Staffa & Iona

May 14, 2015 - National Geographic Explorer

Staffa & Iona
Staffa at sunset.
Staffa & Iona
The Nunnery ruins, Iona.
Staffa & Iona
Staffa at sunset.

Despite waking to sunshine and clear skies, a strong easterly wind prevented us from making a landing on Staffa this morning. After rounding the island by ship, we proceeded slowly towards the isle of Iona. Our route was lined with stunning vistas of western Scotland’s dramatic cliffs in the harsh morning light. We cruised through the maze of islands and arrived in late morning to far more forgiving landing conditions, at our second destination. From the ship we could see the ruins of the island’s medieval monastic legacy peppered amongst the houses and shops of the small but lively little village, nestled beneath a green hill.

Once the ship had anchored, we took Zodiacs ashore. White sand beaches with crystal clear water under glaring sunlight created a look that felt more like the tropics than northwest Europe, though the blue of the water hinted at its cold. We first visited the ruins of the nunnery, just up from the shore. This is the best surviving ruin of a nunnery from this period in Britain, and the many phases of construction during its life create a patchwork of different styles and colours in the stonework. After contemplating this setting, it was time to proceed to the famous abbey. This was once the focal point of one of Europe’s most important religious communities, built on the site of St. Columba’s church.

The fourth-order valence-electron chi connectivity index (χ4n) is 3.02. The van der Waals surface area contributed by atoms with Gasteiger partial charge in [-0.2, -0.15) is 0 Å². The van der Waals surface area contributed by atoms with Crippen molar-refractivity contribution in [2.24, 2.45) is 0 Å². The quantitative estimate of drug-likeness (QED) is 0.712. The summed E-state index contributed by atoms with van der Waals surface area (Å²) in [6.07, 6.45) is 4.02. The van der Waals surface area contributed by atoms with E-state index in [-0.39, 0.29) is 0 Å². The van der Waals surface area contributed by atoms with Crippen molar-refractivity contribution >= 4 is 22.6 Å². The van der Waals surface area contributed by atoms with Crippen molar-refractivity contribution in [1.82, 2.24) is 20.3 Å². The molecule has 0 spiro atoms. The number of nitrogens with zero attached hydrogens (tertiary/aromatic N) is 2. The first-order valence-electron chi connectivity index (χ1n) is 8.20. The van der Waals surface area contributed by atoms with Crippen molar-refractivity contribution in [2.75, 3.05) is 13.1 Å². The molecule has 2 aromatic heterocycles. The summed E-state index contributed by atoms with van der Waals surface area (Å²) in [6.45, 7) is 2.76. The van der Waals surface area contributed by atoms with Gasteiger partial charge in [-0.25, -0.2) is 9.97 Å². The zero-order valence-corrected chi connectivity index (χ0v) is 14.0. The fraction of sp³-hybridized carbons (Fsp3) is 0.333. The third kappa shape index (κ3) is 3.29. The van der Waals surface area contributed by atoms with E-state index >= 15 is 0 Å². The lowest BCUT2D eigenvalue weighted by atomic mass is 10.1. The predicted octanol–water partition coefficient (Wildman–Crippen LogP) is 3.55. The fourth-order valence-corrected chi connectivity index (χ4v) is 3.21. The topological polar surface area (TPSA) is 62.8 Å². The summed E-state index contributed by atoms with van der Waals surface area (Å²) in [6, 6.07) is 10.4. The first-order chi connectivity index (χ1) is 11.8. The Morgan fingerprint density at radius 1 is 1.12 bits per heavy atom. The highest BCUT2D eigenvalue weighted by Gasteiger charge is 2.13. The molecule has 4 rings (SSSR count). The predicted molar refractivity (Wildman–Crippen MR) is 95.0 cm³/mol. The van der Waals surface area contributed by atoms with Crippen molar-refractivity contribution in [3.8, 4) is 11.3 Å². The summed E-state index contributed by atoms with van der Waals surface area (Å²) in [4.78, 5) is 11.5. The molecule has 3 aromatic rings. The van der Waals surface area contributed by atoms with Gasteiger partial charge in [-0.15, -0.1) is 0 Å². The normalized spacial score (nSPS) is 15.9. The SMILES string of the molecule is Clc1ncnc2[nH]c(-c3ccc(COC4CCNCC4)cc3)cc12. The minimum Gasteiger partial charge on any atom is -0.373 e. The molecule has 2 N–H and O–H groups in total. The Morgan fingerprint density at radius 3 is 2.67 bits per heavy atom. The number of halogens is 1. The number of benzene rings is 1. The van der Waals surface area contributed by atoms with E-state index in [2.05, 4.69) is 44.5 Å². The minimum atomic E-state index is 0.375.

We returned to the ship for dinner, but our day’s activities were not over yet. We took a chance on conditions having improved at Staffa and were rewarded several times over. The magnificent basalt columns were all the more special in the light of the setting sun, and enjoying them from both sea and land made for a perfect end to the day.

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About the Author

Peter Wilson


Peter comes from the town of Cobh, County Cork, on the south coast of Ireland. He is both a working archaeologist and a naturalist.  Growing up and living next to the sea, he developed a fascination with whales and dolphins, along with birds and the broader natural world. Ever varied in his interests, he studied English at University College Cork and went on to complete a master’s degree in Old English. 

About the Videographer

Eric Wehrmeister

Video Chronicler

Eric began his life on the far western edge of Chicago, where the concrete meets the cornfields.  His inspiration has always drawn from the expansive beauty of the natural world, as well as the endless forms that populate it.

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